A brief description of any living or vegetated roofs on campus:
The University currently has five buildings with green roofs: the Forestry Building, the vegetable cellar, the Dickinson School of Law, the Health Services Building, and the Millennium Science Complex building. The Penn State Center for Green Roof Research is located at the University Park Campus in the College of Agricultural Sciences.

A brief description of any porous (i.e. permeable) paving employed by the institution:
The University has had two porous "asphalt" pavement parking lots, both of which did not meet expectations. Porous "asphalt" pavement is now prohibited. The University has several other examples of porous pavement, which are structural soils.

A brief description of any downspout disconnection employed by the institution:
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A brief description of any rain gardens on campus:
The University uses Bioretention as a method of treating stormwater by pooling water on the surface and allowing filtering and settling of suspended solids and sediment at the mulch layer, prior to entering the plant/soil/microbe complex media for infiltration and pollutant removal. Rain gardens or bioretention techniques are used to accomplish water quality improvement and water quantity reduction. Many of these systems at University Park are structurally lined so that they do not infiltrate water into the subsoil.

A brief description of any stormwater retention and/or detention ponds employed by the institution:
The University owns over a dozen traditional stormwater management ponds and several ponding areas that simply flood during large runoff events.Most stormwater management ponds at University Park were designed as traditional detention ponds. However, because of the carbonate geology, many of these still infiltrate a significant amount of surface runoff from impervious areas resulting in discharging runoff only from larger rainfall or snow melt events. The University collects 5 minute data continuously from its larger stormwater ponds.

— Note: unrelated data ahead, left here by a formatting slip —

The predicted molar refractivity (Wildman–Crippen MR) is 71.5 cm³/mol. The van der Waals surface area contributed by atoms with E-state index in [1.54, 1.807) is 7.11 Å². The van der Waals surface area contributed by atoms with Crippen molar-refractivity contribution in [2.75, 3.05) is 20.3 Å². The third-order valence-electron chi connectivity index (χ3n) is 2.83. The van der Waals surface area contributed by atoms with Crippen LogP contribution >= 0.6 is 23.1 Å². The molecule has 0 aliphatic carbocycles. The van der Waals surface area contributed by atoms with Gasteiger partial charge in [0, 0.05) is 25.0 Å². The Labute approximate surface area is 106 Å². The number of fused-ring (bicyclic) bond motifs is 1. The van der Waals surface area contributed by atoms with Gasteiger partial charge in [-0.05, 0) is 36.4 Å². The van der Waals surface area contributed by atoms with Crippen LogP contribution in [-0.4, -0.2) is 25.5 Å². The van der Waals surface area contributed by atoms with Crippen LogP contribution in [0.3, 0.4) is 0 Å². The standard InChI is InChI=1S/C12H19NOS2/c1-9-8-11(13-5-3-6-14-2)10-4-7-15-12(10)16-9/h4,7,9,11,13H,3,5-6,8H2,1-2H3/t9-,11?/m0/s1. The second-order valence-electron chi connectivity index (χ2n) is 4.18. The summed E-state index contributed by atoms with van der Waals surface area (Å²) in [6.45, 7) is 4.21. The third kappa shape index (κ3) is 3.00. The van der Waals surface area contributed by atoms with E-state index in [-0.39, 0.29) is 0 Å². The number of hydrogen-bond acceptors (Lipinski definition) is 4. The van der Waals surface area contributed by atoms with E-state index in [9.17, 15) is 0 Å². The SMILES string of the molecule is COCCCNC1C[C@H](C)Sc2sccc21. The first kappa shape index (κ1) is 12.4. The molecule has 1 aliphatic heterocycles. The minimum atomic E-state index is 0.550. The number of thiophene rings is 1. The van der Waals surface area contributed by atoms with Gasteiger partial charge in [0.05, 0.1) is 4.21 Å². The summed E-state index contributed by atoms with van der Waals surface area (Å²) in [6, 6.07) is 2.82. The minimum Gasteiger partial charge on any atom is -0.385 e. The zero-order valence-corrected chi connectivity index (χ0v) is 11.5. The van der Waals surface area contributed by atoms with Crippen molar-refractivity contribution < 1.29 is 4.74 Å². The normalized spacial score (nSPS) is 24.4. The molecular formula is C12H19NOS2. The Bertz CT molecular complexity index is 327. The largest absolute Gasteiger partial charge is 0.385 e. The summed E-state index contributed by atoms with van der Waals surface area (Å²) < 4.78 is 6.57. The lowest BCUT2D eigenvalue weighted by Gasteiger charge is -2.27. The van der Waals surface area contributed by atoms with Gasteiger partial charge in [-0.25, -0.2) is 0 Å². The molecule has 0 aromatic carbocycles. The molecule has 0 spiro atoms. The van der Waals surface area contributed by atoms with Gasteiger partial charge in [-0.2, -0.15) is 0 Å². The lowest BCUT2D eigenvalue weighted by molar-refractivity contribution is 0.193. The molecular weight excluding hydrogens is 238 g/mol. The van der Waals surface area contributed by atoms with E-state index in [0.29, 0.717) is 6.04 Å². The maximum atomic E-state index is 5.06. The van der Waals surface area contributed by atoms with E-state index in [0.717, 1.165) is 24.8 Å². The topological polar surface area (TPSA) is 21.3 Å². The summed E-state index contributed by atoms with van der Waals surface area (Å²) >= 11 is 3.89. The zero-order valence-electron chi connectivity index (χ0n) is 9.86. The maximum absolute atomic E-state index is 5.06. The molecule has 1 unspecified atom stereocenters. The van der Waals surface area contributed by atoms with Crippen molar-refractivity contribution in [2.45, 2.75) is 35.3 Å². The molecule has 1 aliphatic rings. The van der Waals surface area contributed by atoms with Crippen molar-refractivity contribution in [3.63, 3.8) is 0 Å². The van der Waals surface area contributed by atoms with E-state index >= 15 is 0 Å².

A brief description of any bioswales on campus (vegetated, compost or stone):
The University owns numerous grass lined swales, however, these swales cannot adequately provide long term stability for high flow or slope channels so stone swales are also used on campus.

A brief description of any other rainwater management technologies or strategies employed by the institution:
The University also uses the following as other methods of stormwater management on campus: -dams -surface ponds -subsurface and detention facilities -infiltration facilities -wetlands -storm drains -water quality inlets -oil/water separators -energy dissipators and level spreaders For details about these other strategies, please see the stormwater magazine: http://www.opp.psu.edu/services/eng-resources/Stormwater%20Magazine.pdf

The website URL where information about the institution’s rainwater management initiatives, plan or policy is available:
Data source(s) and notes about the submission: